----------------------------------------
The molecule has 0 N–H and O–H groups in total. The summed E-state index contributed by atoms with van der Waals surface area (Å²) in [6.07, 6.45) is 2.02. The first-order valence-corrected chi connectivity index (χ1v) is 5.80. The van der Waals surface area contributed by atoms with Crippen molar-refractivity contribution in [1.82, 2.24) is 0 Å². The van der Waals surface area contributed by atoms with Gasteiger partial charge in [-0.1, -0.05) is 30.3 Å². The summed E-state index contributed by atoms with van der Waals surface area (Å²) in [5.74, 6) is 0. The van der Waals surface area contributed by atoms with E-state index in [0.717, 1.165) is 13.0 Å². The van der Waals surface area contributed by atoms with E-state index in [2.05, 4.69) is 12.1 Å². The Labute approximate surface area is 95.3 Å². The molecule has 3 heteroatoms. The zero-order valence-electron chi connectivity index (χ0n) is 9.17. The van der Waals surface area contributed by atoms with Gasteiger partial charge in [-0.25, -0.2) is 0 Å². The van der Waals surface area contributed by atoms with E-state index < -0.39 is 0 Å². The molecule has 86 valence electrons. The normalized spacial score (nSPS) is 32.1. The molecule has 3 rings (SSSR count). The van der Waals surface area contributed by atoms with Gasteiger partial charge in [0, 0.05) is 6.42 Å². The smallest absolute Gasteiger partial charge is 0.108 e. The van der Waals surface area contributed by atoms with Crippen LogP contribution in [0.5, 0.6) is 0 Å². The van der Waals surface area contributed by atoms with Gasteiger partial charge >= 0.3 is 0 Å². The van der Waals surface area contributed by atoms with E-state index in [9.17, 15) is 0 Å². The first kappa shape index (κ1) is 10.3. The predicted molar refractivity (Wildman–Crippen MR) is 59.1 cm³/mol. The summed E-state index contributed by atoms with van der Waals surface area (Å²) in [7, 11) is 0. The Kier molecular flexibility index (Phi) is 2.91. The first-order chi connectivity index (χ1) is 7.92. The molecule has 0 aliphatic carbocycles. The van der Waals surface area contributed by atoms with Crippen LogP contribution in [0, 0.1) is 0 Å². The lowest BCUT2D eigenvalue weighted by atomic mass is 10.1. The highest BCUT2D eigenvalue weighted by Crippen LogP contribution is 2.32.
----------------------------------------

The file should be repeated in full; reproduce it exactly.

The molecule has 0 N–H and O–H groups in total. The summed E-state index contributed by atoms with van der Waals surface area (Å²) in [6.07, 6.45) is 2.02. The first-order valence-corrected chi connectivity index (χ1v) is 5.80. The van der Waals surface area contributed by atoms with Crippen molar-refractivity contribution in [1.82, 2.24) is 0 Å². The van der Waals surface area contributed by atoms with Gasteiger partial charge in [-0.1, -0.05) is 30.3 Å². The summed E-state index contributed by atoms with van der Waals surface area (Å²) in [5.74, 6) is 0. The van der Waals surface area contributed by atoms with E-state index in [0.717, 1.165) is 13.0 Å². The van der Waals surface area contributed by atoms with E-state index in [2.05, 4.69) is 12.1 Å². The Labute approximate surface area is 95.3 Å². The molecule has 3 heteroatoms. The zero-order valence-electron chi connectivity index (χ0n) is 9.17. The van der Waals surface area contributed by atoms with Gasteiger partial charge in [-0.25, -0.2) is 0 Å². The van der Waals surface area contributed by atoms with E-state index < -0.39 is 0 Å². The molecule has 86 valence electrons. The normalized spacial score (nSPS) is 32.1. The molecule has 3 rings (SSSR count). The van der Waals surface area contributed by atoms with Gasteiger partial charge in [0, 0.05) is 6.42 Å². The smallest absolute Gasteiger partial charge is 0.108 e. The van der Waals surface area contributed by atoms with Crippen LogP contribution in [0.5, 0.6) is 0 Å². The van der Waals surface area contributed by atoms with Gasteiger partial charge >= 0.3 is 0 Å². The van der Waals surface area contributed by atoms with E-state index in [9.17, 15) is 0 Å². The first kappa shape index (κ1) is 10.3. The predicted molar refractivity (Wildman–Crippen MR) is 59.1 cm³/mol. The summed E-state index contributed by atoms with van der Waals surface area (Å²) in [7, 11) is 0. The Kier molecular flexibility index (Phi) is 2.91. The first-order chi connectivity index (χ1) is 7.92. The molecule has 0 aliphatic carbocycles. The van der Waals surface area contributed by atoms with Crippen LogP contribution in [0, 0.1) is 0 Å². The lowest BCUT2D eigenvalue weighted by atomic mass is 10.1. The highest BCUT2D eigenvalue weighted by Crippen LogP contribution is 2.32.